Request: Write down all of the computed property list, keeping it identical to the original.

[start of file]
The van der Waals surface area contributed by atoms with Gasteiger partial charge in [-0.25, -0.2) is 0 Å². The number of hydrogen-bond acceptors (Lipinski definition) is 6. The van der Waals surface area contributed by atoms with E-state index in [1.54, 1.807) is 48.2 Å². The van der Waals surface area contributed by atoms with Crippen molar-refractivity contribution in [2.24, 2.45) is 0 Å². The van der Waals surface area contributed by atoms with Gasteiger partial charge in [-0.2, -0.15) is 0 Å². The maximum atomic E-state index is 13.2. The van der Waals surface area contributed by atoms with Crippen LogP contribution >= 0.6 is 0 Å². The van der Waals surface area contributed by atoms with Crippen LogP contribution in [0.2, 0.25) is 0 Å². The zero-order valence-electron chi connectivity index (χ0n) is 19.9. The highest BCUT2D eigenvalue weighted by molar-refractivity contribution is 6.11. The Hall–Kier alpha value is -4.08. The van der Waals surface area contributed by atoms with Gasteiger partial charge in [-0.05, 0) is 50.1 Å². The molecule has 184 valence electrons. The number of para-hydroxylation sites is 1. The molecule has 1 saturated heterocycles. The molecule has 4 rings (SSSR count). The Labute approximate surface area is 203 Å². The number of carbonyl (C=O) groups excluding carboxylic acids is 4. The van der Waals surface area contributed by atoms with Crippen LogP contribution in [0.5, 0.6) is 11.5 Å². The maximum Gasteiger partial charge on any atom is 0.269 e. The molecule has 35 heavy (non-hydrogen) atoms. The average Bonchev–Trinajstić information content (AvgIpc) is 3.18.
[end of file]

The van der Waals surface area contributed by atoms with Gasteiger partial charge in [-0.25, -0.2) is 0 Å². The number of hydrogen-bond acceptors (Lipinski definition) is 6. The van der Waals surface area contributed by atoms with E-state index in [1.54, 1.807) is 48.2 Å². The van der Waals surface area contributed by atoms with Crippen molar-refractivity contribution in [2.24, 2.45) is 0 Å². The van der Waals surface area contributed by atoms with Gasteiger partial charge in [-0.2, -0.15) is 0 Å². The maximum atomic E-state index is 13.2. The van der Waals surface area contributed by atoms with Crippen LogP contribution >= 0.6 is 0 Å². The van der Waals surface area contributed by atoms with Crippen LogP contribution in [0.2, 0.25) is 0 Å². The zero-order valence-electron chi connectivity index (χ0n) is 19.9. The highest BCUT2D eigenvalue weighted by molar-refractivity contribution is 6.11. The Hall–Kier alpha value is -4.08. The van der Waals surface area contributed by atoms with Gasteiger partial charge in [-0.05, 0) is 50.1 Å². The molecule has 184 valence electrons. The number of para-hydroxylation sites is 1. The molecule has 1 saturated heterocycles. The molecule has 4 rings (SSSR count). The Labute approximate surface area is 203 Å². The number of carbonyl (C=O) groups excluding carboxylic acids is 4. The van der Waals surface area contributed by atoms with Crippen LogP contribution in [0.5, 0.6) is 11.5 Å². The maximum Gasteiger partial charge on any atom is 0.269 e. The molecule has 35 heavy (non-hydrogen) atoms. The average Bonchev–Trinajstić information content (AvgIpc) is 3.18.